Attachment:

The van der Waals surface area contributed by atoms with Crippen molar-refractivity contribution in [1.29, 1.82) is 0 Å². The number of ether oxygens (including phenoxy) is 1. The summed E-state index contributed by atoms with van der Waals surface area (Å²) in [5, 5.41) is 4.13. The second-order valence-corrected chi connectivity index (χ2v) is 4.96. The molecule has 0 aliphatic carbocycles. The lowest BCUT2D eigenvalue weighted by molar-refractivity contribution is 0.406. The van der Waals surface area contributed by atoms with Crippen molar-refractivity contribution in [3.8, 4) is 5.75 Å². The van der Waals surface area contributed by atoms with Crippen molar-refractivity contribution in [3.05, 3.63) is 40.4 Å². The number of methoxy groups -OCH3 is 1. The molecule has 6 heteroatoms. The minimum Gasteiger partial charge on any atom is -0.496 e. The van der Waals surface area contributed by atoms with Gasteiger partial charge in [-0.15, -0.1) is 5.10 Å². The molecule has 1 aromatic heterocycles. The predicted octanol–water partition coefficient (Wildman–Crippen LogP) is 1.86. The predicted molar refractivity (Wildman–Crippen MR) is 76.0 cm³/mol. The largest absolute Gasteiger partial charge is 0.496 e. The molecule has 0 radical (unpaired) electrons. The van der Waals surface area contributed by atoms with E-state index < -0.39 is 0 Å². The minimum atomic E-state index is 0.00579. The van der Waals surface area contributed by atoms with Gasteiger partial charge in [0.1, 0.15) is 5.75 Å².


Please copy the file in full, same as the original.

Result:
The van der Waals surface area contributed by atoms with Crippen molar-refractivity contribution in [1.29, 1.82) is 0 Å². The number of ether oxygens (including phenoxy) is 1. The summed E-state index contributed by atoms with van der Waals surface area (Å²) in [5, 5.41) is 4.13. The second-order valence-corrected chi connectivity index (χ2v) is 4.96. The molecule has 0 aliphatic carbocycles. The lowest BCUT2D eigenvalue weighted by molar-refractivity contribution is 0.406. The van der Waals surface area contributed by atoms with Crippen molar-refractivity contribution in [3.8, 4) is 5.75 Å². The van der Waals surface area contributed by atoms with Crippen molar-refractivity contribution in [3.05, 3.63) is 40.4 Å². The number of methoxy groups -OCH3 is 1. The molecule has 6 heteroatoms. The minimum Gasteiger partial charge on any atom is -0.496 e. The van der Waals surface area contributed by atoms with Gasteiger partial charge in [-0.15, -0.1) is 5.10 Å². The molecule has 1 aromatic heterocycles. The predicted octanol–water partition coefficient (Wildman–Crippen LogP) is 1.86. The predicted molar refractivity (Wildman–Crippen MR) is 76.0 cm³/mol. The largest absolute Gasteiger partial charge is 0.496 e. The molecule has 0 radical (unpaired) electrons. The van der Waals surface area contributed by atoms with E-state index < -0.39 is 0 Å². The minimum atomic E-state index is 0.00579. The van der Waals surface area contributed by atoms with Gasteiger partial charge in [0.1, 0.15) is 5.75 Å².